Wednesday, November 25, 2015

Book Notes - Gaining By Losing: Why the Future Belongs to Churches that Send - JD Greear

Fantastic read and I've always been impressed about Summit Church and their incredibly audacious plan around church planting, global missions and church multi site campuses. I was sold by the subtitle of this book and loved reading how Summit believes it to be true.
At our church, we simplify these two questions [what skill, where and how can I do it] into a single statement: Whatever you are good at, do it well for the glory of God, and do it somewhere strategic for the mission of God.

What happens during the week establishes the difference between a disciple and an attender. And in our post-Christian age, the weekend is becoming less effective for reaching truly unreached people. Few and few lost people are moseying their way into our weekend services. Thus, equipping disciples to reproduce outside the church, during the week, is becoming vastly more important than having a great weekend show. As our society becomes more and more post-Christian, training members to 'go' will be far more effective than inviting the community to 'come.'

I devour books written by pastors and church leaders who understand how unbelievers think, even when I disagree with some of their applications. "Eat the fish and spit out the bones," I often tell our staff.

Luke goes out his way to show that the biggest advances of the gospel happen through ordinary people. Of all the miracles in Acts, 39 of 40 were done outside of the church. We need to expect that kind of ratio today, too. In our post-Christian age, fewer and fewer people casually “make their way” into churches. The de-churched are becoming the unchurched, who view Christianity the way you or I might view Islam. I wouldn’t meander my way into a mosque, even if their music was awesome or if their Imam was an engaging speaker doing a helpful series on “relationships.” We can’t expect cutting edge music and entertaining speakers to continue doing the trick. People in our day will increasingly have to be reached outside the walls of the church, and that means individual believers living filled with the Spirit is more important than ever.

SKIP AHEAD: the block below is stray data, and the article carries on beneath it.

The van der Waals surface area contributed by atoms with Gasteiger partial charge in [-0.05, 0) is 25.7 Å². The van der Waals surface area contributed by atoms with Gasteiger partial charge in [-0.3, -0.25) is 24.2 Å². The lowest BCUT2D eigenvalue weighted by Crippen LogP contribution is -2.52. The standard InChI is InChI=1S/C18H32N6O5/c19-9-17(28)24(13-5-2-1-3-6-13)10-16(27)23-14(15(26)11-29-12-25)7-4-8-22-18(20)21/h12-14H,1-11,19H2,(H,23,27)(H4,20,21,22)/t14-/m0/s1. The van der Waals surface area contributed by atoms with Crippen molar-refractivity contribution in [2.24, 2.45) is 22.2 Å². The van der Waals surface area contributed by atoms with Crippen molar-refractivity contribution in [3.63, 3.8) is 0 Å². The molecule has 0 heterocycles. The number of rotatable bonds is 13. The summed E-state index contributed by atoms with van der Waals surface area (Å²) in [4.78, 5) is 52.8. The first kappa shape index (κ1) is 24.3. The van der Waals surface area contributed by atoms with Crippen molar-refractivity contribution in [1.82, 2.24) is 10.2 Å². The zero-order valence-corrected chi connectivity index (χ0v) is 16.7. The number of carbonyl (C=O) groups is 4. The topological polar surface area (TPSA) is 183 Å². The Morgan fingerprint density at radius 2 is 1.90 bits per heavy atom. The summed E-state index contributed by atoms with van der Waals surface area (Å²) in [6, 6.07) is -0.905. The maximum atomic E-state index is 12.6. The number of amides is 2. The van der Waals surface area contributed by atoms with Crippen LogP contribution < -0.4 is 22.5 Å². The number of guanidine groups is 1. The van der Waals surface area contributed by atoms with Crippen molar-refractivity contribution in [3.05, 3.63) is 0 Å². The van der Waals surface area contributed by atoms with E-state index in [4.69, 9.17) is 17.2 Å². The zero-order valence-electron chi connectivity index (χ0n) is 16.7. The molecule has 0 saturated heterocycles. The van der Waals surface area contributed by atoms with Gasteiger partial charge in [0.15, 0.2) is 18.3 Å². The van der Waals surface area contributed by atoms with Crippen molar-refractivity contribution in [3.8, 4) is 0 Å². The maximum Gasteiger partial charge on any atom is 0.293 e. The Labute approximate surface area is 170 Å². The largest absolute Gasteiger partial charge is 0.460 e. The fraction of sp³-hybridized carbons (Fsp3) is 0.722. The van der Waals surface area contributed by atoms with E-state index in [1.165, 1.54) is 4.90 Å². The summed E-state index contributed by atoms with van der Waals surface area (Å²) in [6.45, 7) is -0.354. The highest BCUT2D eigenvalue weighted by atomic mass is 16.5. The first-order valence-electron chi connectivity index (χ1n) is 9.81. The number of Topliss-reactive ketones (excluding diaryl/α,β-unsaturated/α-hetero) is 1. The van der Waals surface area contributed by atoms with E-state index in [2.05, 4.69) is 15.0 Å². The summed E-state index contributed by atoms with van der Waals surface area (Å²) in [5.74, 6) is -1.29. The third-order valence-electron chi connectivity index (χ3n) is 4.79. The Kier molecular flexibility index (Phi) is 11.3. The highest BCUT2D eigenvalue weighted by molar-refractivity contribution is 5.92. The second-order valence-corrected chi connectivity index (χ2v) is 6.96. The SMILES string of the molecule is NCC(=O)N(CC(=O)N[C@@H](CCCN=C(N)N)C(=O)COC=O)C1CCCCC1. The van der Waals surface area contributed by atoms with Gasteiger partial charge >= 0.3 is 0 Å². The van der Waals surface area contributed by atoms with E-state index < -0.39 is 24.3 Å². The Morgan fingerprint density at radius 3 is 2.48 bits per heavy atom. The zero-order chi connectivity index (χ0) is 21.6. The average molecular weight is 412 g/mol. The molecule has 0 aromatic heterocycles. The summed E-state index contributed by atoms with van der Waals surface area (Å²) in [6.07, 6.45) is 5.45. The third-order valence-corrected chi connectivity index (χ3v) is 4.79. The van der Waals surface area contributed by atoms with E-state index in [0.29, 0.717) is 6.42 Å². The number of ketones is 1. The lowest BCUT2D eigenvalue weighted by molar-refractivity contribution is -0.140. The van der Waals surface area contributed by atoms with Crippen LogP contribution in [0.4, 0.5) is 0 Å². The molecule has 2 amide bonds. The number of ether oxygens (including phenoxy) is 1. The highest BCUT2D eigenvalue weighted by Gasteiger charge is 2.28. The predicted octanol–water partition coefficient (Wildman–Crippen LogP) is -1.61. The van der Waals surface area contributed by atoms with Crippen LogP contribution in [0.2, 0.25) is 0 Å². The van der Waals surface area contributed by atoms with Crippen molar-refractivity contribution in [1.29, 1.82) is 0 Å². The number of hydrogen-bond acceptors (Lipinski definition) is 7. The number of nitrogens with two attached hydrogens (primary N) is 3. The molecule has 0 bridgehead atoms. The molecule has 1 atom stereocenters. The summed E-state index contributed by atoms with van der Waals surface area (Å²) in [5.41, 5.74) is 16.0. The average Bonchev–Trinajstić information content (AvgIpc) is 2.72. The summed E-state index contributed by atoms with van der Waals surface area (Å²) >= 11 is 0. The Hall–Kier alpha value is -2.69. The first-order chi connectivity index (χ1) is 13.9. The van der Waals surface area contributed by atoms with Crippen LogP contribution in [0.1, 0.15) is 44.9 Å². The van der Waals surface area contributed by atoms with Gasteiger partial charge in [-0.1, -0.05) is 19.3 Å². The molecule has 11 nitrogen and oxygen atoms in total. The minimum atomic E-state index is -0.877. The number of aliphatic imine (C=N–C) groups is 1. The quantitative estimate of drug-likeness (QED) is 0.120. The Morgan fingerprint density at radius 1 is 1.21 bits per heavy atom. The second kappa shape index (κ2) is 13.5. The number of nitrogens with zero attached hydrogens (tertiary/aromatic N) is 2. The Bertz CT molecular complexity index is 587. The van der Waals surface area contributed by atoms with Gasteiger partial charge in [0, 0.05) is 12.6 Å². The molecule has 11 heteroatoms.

Furthermore, it seems to me that a lot of missional ministry advocates have overstated the case against attractional ministry. I agree with them that our culture has changed and that people don't flock to city-wide revival services the way they did in the 1950s. But dare we underestimate the drawing, converting power of a Spirit-filled preacher of the gospel? When a preacher of God's Word 'lifts-up' the beauties of Christ, should we really be surprised when the community throngs to hear him?

The bottom line? Faithful ministries pursue both width and depth, because neither is really possible without the other. Depth in the gospel leads to width in the mission.

We must challenge our people to be leaders. Today we end every service with the benediction, "Summit Church, you are sent."

We must empower our people to be leaders.